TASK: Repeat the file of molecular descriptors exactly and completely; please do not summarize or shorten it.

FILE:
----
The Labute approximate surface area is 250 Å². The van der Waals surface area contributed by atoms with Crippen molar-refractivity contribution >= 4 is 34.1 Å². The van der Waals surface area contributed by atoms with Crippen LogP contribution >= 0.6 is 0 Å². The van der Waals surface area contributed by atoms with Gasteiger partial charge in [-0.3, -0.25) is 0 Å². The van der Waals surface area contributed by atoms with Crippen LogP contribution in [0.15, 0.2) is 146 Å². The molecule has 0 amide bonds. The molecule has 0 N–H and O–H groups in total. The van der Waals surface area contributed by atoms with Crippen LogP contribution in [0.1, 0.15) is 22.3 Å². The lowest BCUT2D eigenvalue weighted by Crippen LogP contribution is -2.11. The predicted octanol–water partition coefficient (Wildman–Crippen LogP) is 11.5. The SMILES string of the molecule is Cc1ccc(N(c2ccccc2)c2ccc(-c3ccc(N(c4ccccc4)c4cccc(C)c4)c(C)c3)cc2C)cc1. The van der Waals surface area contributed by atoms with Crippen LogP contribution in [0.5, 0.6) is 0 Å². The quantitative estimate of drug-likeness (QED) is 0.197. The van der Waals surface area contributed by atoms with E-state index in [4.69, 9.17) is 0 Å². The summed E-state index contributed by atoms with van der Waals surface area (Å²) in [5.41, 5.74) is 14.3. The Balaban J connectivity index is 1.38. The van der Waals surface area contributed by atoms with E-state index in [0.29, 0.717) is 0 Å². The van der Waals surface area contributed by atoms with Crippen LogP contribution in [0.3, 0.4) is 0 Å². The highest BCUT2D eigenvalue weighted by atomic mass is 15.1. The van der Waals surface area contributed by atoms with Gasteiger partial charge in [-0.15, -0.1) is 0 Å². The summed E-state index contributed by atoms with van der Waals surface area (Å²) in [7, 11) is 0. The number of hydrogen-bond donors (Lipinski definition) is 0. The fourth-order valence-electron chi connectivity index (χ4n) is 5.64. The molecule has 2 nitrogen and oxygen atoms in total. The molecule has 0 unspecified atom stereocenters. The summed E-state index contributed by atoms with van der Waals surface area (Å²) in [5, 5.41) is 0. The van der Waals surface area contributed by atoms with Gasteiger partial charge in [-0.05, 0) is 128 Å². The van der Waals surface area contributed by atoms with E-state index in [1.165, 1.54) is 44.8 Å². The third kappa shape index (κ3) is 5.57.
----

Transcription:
The Labute approximate surface area is 250 Å². The van der Waals surface area contributed by atoms with Crippen molar-refractivity contribution >= 4 is 34.1 Å². The van der Waals surface area contributed by atoms with Crippen LogP contribution >= 0.6 is 0 Å². The van der Waals surface area contributed by atoms with Gasteiger partial charge in [-0.3, -0.25) is 0 Å². The van der Waals surface area contributed by atoms with Crippen LogP contribution in [0.15, 0.2) is 146 Å². The molecule has 0 amide bonds. The molecule has 0 N–H and O–H groups in total. The van der Waals surface area contributed by atoms with Crippen LogP contribution in [0.1, 0.15) is 22.3 Å². The lowest BCUT2D eigenvalue weighted by Crippen LogP contribution is -2.11. The predicted octanol–water partition coefficient (Wildman–Crippen LogP) is 11.5. The SMILES string of the molecule is Cc1ccc(N(c2ccccc2)c2ccc(-c3ccc(N(c4ccccc4)c4cccc(C)c4)c(C)c3)cc2C)cc1. The van der Waals surface area contributed by atoms with Crippen LogP contribution in [0.5, 0.6) is 0 Å². The quantitative estimate of drug-likeness (QED) is 0.197. The van der Waals surface area contributed by atoms with E-state index in [4.69, 9.17) is 0 Å². The summed E-state index contributed by atoms with van der Waals surface area (Å²) in [5.41, 5.74) is 14.3. The Balaban J connectivity index is 1.38. The van der Waals surface area contributed by atoms with E-state index in [0.29, 0.717) is 0 Å². The van der Waals surface area contributed by atoms with Crippen LogP contribution in [0.3, 0.4) is 0 Å². The highest BCUT2D eigenvalue weighted by atomic mass is 15.1. The van der Waals surface area contributed by atoms with Gasteiger partial charge in [-0.15, -0.1) is 0 Å². The summed E-state index contributed by atoms with van der Waals surface area (Å²) in [7, 11) is 0. The number of hydrogen-bond donors (Lipinski definition) is 0. The fourth-order valence-electron chi connectivity index (χ4n) is 5.64. The molecule has 2 nitrogen and oxygen atoms in total. The molecule has 0 unspecified atom stereocenters. The summed E-state index contributed by atoms with van der Waals surface area (Å²) in [5, 5.41) is 0. The van der Waals surface area contributed by atoms with Gasteiger partial charge in [-0.05, 0) is 128 Å². The van der Waals surface area contributed by atoms with E-state index in [1.165, 1.54) is 44.8 Å². The third kappa shape index (κ3) is 5.57.